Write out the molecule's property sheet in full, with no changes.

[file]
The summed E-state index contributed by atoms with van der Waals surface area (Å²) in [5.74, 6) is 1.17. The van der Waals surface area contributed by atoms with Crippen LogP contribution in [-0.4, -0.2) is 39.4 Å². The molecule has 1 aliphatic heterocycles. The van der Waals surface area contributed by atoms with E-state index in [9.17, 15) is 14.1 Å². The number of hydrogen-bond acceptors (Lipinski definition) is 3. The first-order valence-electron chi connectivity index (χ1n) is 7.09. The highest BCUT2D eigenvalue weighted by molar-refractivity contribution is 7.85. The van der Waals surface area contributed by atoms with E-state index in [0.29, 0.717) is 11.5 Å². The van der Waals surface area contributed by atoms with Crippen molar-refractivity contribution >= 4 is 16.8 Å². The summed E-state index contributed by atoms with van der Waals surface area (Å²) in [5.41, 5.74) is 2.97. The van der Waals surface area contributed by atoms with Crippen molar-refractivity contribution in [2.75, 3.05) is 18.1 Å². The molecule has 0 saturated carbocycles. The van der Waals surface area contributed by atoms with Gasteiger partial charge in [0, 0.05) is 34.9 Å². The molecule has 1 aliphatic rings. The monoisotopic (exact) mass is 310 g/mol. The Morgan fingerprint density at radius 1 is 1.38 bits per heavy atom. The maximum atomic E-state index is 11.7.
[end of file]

The summed E-state index contributed by atoms with van der Waals surface area (Å²) in [5.74, 6) is 1.17. The van der Waals surface area contributed by atoms with Crippen LogP contribution in [-0.4, -0.2) is 39.4 Å². The molecule has 1 aliphatic heterocycles. The van der Waals surface area contributed by atoms with E-state index in [9.17, 15) is 14.1 Å². The number of hydrogen-bond acceptors (Lipinski definition) is 3. The first-order valence-electron chi connectivity index (χ1n) is 7.09. The highest BCUT2D eigenvalue weighted by molar-refractivity contribution is 7.85. The van der Waals surface area contributed by atoms with E-state index in [0.29, 0.717) is 11.5 Å². The van der Waals surface area contributed by atoms with Crippen molar-refractivity contribution >= 4 is 16.8 Å². The summed E-state index contributed by atoms with van der Waals surface area (Å²) in [5.41, 5.74) is 2.97. The van der Waals surface area contributed by atoms with Crippen molar-refractivity contribution in [2.75, 3.05) is 18.1 Å². The molecule has 0 saturated carbocycles. The van der Waals surface area contributed by atoms with Gasteiger partial charge in [0, 0.05) is 34.9 Å². The molecule has 1 aliphatic rings. The monoisotopic (exact) mass is 310 g/mol. The Morgan fingerprint density at radius 1 is 1.38 bits per heavy atom. The maximum atomic E-state index is 11.7.